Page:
I spent a fascinating morning today at the Royal College of Music talking to postgraduate students, together with inspirational and entrepreneurial academic David Bahanovich and the one and only Gabriel Prokofiev. We covered topics ranging from Gabriel's innovative Non-Classical club nights to what the greatest musicians have in common - energy? dedication? more?; and from why "person gives concert" is not a story, to why you really need to understand, in today's music business, how digital media and social networking function or else risk being torpedoed. And much more.
It's wonderful, in 2012, to walk into the RCM and see devoted and brilliant young people who are on fire with the love of music and ready to spend their lives in its service. But also very worrying, because I don't know what in the world is going to happen to the RCM - or the other British music colleges - after the government removes all their support. Or am I being a paranoid android? After all, British music students can still hop on a plane to Denmark and study there free of charge (though they may need a different range of vocabulary from that of The Killing and Borgen). But I want to see top-notch, open-minded, free-spirited music colleges here in the Big Smoke, a city buzzing with creativity and diverse music-making every moment of every day, where young musicians could be nurtured without having to burden themselves with impossible debt. A college education should be free to those talented enough to pursue it. When we stop investing in education, we smother the future. It's that simple.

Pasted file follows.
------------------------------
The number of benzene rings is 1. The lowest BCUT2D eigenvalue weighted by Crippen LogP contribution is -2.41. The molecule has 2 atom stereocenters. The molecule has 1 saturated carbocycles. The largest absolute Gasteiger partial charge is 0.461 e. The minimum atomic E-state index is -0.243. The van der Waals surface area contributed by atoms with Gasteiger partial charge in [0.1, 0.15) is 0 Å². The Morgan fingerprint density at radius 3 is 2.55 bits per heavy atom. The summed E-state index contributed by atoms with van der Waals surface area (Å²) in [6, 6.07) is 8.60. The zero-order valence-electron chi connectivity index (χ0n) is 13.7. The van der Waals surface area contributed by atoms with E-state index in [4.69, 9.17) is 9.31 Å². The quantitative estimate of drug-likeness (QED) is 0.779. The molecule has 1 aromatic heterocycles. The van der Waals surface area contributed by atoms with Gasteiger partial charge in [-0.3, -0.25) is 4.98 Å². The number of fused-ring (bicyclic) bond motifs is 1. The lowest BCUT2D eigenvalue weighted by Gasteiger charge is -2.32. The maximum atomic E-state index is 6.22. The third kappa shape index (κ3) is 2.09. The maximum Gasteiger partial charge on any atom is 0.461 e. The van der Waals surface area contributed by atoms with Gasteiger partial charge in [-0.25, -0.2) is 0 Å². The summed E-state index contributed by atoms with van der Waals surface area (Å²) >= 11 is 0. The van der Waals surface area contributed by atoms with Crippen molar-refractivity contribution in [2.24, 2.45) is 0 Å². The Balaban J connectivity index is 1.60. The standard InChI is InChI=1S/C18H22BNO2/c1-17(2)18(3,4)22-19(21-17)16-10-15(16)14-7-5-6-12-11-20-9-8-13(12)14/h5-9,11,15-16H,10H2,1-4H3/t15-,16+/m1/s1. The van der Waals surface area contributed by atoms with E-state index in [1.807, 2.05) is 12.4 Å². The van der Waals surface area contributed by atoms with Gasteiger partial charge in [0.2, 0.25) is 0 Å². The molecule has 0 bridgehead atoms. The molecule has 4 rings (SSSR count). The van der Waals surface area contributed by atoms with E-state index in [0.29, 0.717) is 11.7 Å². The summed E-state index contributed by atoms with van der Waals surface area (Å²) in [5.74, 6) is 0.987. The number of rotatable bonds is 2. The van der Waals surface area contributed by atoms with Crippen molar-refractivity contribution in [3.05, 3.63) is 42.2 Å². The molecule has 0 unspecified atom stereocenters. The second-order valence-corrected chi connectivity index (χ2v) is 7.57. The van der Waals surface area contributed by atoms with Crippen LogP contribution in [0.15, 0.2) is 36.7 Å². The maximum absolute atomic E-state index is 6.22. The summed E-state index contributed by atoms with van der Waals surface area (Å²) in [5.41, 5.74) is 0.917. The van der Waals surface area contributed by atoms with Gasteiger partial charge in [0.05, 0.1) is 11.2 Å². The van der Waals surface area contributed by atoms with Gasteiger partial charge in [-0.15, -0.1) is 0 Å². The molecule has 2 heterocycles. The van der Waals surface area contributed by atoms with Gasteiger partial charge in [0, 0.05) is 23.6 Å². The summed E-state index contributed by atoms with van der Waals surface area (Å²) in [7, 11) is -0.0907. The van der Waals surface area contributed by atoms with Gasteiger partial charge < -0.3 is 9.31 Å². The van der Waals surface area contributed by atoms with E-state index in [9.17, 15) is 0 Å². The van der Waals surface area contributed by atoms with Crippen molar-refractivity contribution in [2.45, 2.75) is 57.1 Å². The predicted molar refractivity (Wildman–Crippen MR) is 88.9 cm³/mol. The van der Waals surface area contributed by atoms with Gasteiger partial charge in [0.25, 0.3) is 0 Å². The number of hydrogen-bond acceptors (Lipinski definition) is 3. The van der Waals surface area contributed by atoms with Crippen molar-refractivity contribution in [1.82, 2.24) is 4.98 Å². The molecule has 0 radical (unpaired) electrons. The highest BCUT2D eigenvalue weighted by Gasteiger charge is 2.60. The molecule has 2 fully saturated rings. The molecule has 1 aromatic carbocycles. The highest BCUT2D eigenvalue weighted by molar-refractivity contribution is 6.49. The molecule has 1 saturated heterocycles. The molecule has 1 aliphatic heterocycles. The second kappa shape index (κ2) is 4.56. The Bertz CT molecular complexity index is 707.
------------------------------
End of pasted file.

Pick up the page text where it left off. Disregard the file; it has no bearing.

Speaking of creativity, David told me, en passant, about the pianist Christopher O'Riley's runaway success in the US with piano transcriptions of Radiohead, which apparently help to attract people to his recitals who might be under the age of 50 and sometimes sport interesting haircuts. Christopher's programmes might have a first half of, for instance, Janacek and Bartok, and a second half of Radiohead song covers. I hadn't heard the transcriptions before, so thought I'd check them out. Here's Paranoid Android: in this context, not so very far away from mainstream American minimalism, perhaps. Contemporary music: a convergence?